Our only pet—a three-year-old "mostly Jack Russell terrier"—escaped death row when food and keep were offered at our home back in ’09. She takes me on walks.
Sadie is 70 years my junior—10 in dog years—so maybe we can grow old(er) together. I’ll try to do my part. During a recent "Komen on Deck for the Cure" cruise event, our pet remained at home, some 2,000 miles away.
Another canine played a major role, however, albeit on another person’s leash. Still, we walked together—some 75 of us—as we sailed on the beautiful Caribbean, en route back to Fort Lauderdale from the Panama Canal on Holland America’s Zuiderdam. I hope word doesn’t get back to Sadie that this bunch settled for a surrogate pet. I’m pretty sure she’d understand, though, given that this was a one-time thing, and for a wonderful cause….
By way of explanation, it actually is an initiative to support breast cancer research through Susan G. Komen for the Cure. Holland America Lines introduced the deck walks five years ago, and soon, four other cruise lines came on board. Guests on HAL vessels have contributed some $2.5 million to the foundation, or about half the total amassed by all cruise lines.
It’s always a "gung-ho" group, proudly wearing pink t-shirts and sipping pink lemonade on the 5-kilometer walks. My wife Brenda is a breast cancer survivor, and we always participate.
Our most recent walk was unique, though, in that one of the participants was a 4.5- pound Chihuahua that was leading her master on a leash….
It is uncommon to see a dog on a cruise. This one—I apologize that I didn’t get her name—is no ordinary canine. Having successfully completed medical training, she goes where her master goes, as a bona fide "medic alert" doggie.
She’s always within leash-length of her master, who counts on the prissy little partner to bark big-time in advance of diabetic reactions or heart arrhythmia. The owner, nearly as petite as the Chihuahua, is a heart patient, diabetic and breast cancer survivor. From her we learned that such animals are allowed on board for certified medical reasons.
I know this: The quick-stepping dog set a rapid pace we found hard to match. Only because she made a brief "stop" did my wife and I get a few paces in front, albeit temporarily….
Long since believers that cruise lines think of everything, we found yet another reason when the canine made a "stop" at what looked like a miniature sandbox a few feet from the walking track.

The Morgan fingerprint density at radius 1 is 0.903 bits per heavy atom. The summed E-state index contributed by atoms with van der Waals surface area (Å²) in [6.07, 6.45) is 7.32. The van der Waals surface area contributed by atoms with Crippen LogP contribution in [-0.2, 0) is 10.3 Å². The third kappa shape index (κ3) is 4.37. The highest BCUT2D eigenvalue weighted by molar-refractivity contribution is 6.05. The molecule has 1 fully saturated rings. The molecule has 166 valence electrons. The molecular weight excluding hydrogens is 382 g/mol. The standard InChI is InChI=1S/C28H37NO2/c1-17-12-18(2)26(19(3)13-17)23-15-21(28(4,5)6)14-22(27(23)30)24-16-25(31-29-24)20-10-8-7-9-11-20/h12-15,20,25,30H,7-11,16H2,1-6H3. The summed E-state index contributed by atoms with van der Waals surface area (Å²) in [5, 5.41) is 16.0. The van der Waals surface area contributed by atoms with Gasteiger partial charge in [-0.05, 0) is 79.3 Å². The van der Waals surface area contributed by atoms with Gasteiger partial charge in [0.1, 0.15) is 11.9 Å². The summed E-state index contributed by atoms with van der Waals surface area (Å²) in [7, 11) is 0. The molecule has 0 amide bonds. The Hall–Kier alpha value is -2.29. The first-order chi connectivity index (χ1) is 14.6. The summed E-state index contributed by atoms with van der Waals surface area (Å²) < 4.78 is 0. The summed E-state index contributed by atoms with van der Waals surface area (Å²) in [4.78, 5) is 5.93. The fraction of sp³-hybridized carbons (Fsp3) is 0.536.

Instead of sand, a square of sod, topped by lush, green grass, provided something of a "necessary room" for the canine medical specialist.
(This brings to mind the old story of a woman who was aghast upon finding a rabbit inside her refrigerator. "What are you doing in here?" she demanded. "This is a Westinghouse, and I’m ‘westing’," the bunny answered.)…
Throughout the cruise, vacationers "buzzed" about the specially-trained doggie, and the owner was happy to explain that the animal is part of her life, 24-7.
The service animal reminded many folks of pets back home. None of them, however, wear colorful vests inscribed "Medic Alert Dog."
The affable owner refers to the canine as her "life saver."…
We never spotted the popular Arizona "couple" on formal nights, despite trying to do so. We wondered if the Chihuahua wore a frilly formal, or maybe a slinky shawl.
During sunset walks around the deck, we checked the doggie rest stop. Sure enough, cabin attendants were pampering her, too. One night, they left a tiny towel, fashioned in the shape of a fire plug. On two other nights, we spotted a doggie bone and a kitty.
Back home, Sadie and I strike out to walk a couple of miles on pretty days. If we encounter a "medic alert" animal, I’ll diplomatically assure her that she is loved, despite her lack of formal training. I know she’s a probable former junk yard dog, but I’ll tell her that experiences in the "school—or perhaps pound—of hard knocks" can trump advanced academic degrees. Should she desire such, we’ll "pony up" for a mail-order "DOGtorate," and we’ll call her "DOGtor Sadie"….
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